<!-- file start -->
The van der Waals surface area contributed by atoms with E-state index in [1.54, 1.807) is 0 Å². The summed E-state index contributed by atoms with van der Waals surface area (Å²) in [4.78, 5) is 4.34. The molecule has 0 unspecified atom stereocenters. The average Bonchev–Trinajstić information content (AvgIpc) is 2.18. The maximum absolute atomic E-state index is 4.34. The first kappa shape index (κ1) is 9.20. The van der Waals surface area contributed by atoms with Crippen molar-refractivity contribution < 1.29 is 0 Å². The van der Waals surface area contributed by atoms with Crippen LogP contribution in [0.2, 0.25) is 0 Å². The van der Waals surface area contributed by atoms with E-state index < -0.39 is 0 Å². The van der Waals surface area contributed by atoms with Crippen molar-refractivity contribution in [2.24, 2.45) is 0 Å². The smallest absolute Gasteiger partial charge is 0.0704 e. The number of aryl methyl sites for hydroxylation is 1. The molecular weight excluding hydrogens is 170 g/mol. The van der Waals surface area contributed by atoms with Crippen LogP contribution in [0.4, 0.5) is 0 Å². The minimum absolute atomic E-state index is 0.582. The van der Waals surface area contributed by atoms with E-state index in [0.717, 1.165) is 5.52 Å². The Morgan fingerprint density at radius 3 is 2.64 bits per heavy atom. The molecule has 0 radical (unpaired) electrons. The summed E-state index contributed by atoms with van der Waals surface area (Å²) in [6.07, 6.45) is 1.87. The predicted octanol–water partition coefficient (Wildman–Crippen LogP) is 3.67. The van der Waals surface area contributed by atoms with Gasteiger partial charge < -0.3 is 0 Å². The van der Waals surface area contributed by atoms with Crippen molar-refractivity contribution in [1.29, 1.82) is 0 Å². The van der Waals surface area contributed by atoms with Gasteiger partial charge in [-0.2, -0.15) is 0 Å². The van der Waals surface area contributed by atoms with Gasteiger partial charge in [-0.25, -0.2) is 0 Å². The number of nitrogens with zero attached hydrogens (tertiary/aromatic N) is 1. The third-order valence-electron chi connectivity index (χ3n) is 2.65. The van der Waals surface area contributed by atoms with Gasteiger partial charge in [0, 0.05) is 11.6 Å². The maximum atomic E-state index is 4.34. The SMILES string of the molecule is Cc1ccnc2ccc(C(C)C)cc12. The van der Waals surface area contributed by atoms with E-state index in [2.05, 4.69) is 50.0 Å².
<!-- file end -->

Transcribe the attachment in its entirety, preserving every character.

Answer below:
The van der Waals surface area contributed by atoms with E-state index in [1.54, 1.807) is 0 Å². The summed E-state index contributed by atoms with van der Waals surface area (Å²) in [4.78, 5) is 4.34. The molecule has 0 unspecified atom stereocenters. The average Bonchev–Trinajstić information content (AvgIpc) is 2.18. The maximum absolute atomic E-state index is 4.34. The first kappa shape index (κ1) is 9.20. The van der Waals surface area contributed by atoms with Crippen molar-refractivity contribution < 1.29 is 0 Å². The van der Waals surface area contributed by atoms with Crippen LogP contribution in [0.2, 0.25) is 0 Å². The van der Waals surface area contributed by atoms with E-state index < -0.39 is 0 Å². The van der Waals surface area contributed by atoms with Crippen molar-refractivity contribution in [2.24, 2.45) is 0 Å². The smallest absolute Gasteiger partial charge is 0.0704 e. The number of aryl methyl sites for hydroxylation is 1. The molecular weight excluding hydrogens is 170 g/mol. The van der Waals surface area contributed by atoms with Crippen LogP contribution in [0.4, 0.5) is 0 Å². The minimum absolute atomic E-state index is 0.582. The van der Waals surface area contributed by atoms with E-state index in [0.717, 1.165) is 5.52 Å². The Morgan fingerprint density at radius 3 is 2.64 bits per heavy atom. The molecule has 0 radical (unpaired) electrons. The summed E-state index contributed by atoms with van der Waals surface area (Å²) in [6.07, 6.45) is 1.87. The predicted octanol–water partition coefficient (Wildman–Crippen LogP) is 3.67. The van der Waals surface area contributed by atoms with Gasteiger partial charge < -0.3 is 0 Å². The van der Waals surface area contributed by atoms with Crippen molar-refractivity contribution in [1.29, 1.82) is 0 Å². The van der Waals surface area contributed by atoms with Gasteiger partial charge in [-0.2, -0.15) is 0 Å². The van der Waals surface area contributed by atoms with Gasteiger partial charge in [-0.25, -0.2) is 0 Å². The number of nitrogens with zero attached hydrogens (tertiary/aromatic N) is 1. The third-order valence-electron chi connectivity index (χ3n) is 2.65. The van der Waals surface area contributed by atoms with Gasteiger partial charge in [0, 0.05) is 11.6 Å². The maximum atomic E-state index is 4.34. The SMILES string of the molecule is Cc1ccnc2ccc(C(C)C)cc12. The van der Waals surface area contributed by atoms with E-state index in [2.05, 4.69) is 50.0 Å².